Confirmed
A case of erythema migrans (EM) with a known exposure OR
A case of EM with laboratory evidence of infection and without a
known exposure OR
A case with at least one late manifestation that has laboratory
evidence of infection
Probable
Any other case of physician-diagnosed Lyme disease that has
laboratory evidence of infection
Suspected
A case of EM where there is no known exposure and no laboratory
evidence of infection OR
A case with laboratory evidence of infection but no clinical
information available (e.g., laboratory report only).
Surveillance Case Definition
• “Exposure” – Defined as having been (less than or
equal to 30 days before onset of EM) in wooded,
brushy, or grassy areas (i.e., potential tick habitats) in
a county in which Lyme disease is endemic. A history of
tick bite is not required.
• “Endemnicity” – A county in which Lyme disease is
endemic is one in which at least two confirmed cases
have been acquired in the county or in which
established populations of a known tick vector are
infected with B. burgdorferi.
Lyme Disease Endemic Localities in
Virginia for 2013 Surveillance
Two or more Confirmed Cases (2005 – 2012)
Franklin
Brunswick
Galax
Case Definition: “Laboratory Evidence
of Infection”
• Positive Culture for B. burgdorferi, OR
• Two-tier testing - IFA/EIA positive or equivocal plus
IgM Western Blot (WB) positive:
• Positive two tier test is sufficient only when blood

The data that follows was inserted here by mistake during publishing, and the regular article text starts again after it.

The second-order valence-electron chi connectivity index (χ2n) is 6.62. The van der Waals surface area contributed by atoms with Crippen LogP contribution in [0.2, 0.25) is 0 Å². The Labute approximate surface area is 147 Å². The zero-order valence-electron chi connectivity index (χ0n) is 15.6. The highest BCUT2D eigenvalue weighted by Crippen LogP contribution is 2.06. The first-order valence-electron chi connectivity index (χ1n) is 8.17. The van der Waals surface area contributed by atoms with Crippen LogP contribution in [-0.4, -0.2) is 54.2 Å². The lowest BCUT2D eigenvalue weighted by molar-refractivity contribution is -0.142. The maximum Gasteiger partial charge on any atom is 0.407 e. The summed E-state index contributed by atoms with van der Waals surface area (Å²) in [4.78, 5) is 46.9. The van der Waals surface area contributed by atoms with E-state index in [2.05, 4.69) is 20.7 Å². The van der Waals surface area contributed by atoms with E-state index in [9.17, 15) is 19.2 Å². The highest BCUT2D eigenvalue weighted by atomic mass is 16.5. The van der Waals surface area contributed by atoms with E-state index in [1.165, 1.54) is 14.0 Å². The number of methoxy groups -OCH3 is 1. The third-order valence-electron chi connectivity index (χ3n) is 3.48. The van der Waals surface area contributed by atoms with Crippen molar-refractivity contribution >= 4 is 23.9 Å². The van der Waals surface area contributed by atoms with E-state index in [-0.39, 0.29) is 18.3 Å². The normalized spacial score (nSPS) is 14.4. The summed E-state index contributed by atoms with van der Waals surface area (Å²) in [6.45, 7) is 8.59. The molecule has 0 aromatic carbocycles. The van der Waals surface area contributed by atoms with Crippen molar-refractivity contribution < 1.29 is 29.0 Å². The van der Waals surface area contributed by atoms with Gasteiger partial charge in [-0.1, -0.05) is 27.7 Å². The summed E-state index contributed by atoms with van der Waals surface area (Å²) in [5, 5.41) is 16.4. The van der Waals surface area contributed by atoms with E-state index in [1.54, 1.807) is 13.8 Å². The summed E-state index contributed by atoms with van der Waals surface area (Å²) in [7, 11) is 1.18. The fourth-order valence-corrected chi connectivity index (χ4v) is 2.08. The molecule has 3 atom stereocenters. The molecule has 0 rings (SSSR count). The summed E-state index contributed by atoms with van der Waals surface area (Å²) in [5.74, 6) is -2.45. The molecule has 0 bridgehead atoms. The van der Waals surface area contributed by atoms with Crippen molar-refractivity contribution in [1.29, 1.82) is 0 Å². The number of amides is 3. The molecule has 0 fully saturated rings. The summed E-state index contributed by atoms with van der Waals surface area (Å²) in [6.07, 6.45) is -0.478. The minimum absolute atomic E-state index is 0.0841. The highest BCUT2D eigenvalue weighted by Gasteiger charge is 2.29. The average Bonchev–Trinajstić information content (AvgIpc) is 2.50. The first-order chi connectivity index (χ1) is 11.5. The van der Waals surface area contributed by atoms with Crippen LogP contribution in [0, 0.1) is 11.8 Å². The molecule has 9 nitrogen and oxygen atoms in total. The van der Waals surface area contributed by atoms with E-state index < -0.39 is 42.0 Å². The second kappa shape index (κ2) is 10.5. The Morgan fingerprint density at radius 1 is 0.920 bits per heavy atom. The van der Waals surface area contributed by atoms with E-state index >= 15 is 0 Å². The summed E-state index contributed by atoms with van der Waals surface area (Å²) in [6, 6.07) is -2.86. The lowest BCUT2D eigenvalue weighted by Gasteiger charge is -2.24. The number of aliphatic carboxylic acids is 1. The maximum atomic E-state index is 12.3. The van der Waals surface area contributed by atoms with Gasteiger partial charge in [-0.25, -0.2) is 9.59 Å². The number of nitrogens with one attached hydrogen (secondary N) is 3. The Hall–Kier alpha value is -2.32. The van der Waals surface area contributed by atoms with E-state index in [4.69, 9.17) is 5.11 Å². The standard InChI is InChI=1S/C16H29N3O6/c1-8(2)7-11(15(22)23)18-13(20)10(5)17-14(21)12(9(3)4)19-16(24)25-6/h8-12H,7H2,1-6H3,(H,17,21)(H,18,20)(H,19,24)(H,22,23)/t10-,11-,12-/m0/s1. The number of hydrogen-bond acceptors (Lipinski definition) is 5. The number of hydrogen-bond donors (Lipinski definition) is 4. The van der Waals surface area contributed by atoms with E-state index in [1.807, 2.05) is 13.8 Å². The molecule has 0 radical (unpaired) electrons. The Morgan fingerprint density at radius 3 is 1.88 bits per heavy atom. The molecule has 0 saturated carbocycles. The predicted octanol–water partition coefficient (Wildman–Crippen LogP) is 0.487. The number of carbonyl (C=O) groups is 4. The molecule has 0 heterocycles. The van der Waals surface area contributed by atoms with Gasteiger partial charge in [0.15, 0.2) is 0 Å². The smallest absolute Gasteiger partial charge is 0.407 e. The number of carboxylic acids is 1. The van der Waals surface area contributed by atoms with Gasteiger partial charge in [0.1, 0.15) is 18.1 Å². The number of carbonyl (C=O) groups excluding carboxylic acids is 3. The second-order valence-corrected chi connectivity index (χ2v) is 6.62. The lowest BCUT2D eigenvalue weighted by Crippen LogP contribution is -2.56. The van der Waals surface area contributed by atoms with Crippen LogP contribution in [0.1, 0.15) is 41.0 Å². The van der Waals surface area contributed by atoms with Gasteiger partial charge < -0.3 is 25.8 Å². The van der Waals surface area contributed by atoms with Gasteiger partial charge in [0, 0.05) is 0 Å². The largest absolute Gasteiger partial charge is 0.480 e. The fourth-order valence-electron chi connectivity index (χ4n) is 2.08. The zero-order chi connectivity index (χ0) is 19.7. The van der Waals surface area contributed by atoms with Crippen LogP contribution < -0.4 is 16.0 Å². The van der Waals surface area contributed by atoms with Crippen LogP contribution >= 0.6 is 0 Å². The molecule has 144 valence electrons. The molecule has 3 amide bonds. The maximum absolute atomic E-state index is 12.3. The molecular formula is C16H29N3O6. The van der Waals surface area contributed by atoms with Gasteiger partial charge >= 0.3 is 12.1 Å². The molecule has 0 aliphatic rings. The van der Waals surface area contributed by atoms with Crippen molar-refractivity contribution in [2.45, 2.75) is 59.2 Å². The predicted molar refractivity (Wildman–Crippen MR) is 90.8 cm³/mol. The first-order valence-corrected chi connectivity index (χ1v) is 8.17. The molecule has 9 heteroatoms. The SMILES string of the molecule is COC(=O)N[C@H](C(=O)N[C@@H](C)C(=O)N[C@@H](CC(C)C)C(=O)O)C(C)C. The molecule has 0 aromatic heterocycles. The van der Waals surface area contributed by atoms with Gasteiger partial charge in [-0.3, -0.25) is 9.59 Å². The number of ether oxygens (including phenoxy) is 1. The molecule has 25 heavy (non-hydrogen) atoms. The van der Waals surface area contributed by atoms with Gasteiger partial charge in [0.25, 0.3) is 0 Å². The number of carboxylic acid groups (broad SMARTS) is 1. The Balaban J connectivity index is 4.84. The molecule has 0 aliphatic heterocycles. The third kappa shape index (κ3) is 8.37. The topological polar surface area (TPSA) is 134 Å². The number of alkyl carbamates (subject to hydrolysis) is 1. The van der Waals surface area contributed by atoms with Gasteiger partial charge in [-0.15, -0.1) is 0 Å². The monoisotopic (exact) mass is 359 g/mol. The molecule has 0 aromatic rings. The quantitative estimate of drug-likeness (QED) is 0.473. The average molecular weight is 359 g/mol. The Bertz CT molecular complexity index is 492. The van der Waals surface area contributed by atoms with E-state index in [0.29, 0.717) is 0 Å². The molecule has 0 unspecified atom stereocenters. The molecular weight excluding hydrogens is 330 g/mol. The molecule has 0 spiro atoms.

was drawn ≤30 days from symptom onset, OR
• Single-tier IgG WB seropositive (interpreted by
established criteria); sufficient at any point during
illness, OR
• CSF antibody positive for B. burgdorferi by enzyme
immunoassay (EIA) or immunofluorescence assay (IFA),
when the titer is higher than it was in serum
Limitations of Surveillance Data
• Under-reporting and misclassification are features common to all
surveillance systems.
• Not every case of Lyme disease is reported to CDC, and some cases
that are reported may be due to another cause.
• Under-reporting is more likely to occur in highly endemic areas,
whereas over-reporting is more likely to occur in non-endemic
areas.
• Surveillance data is captured by county of residence, not county of
exposure.
• Surveillance data are subject to each state's abilities to capture
and classify cases.
• States may close their annual surveillance dataset at a different
time than CDC. Thus, the final case counts published by CDC may
not exactly match numbers published by each state agency for a
given year.
Reporting
Requirements
• By law, Lyme disease
is a reportable condition
in Virginia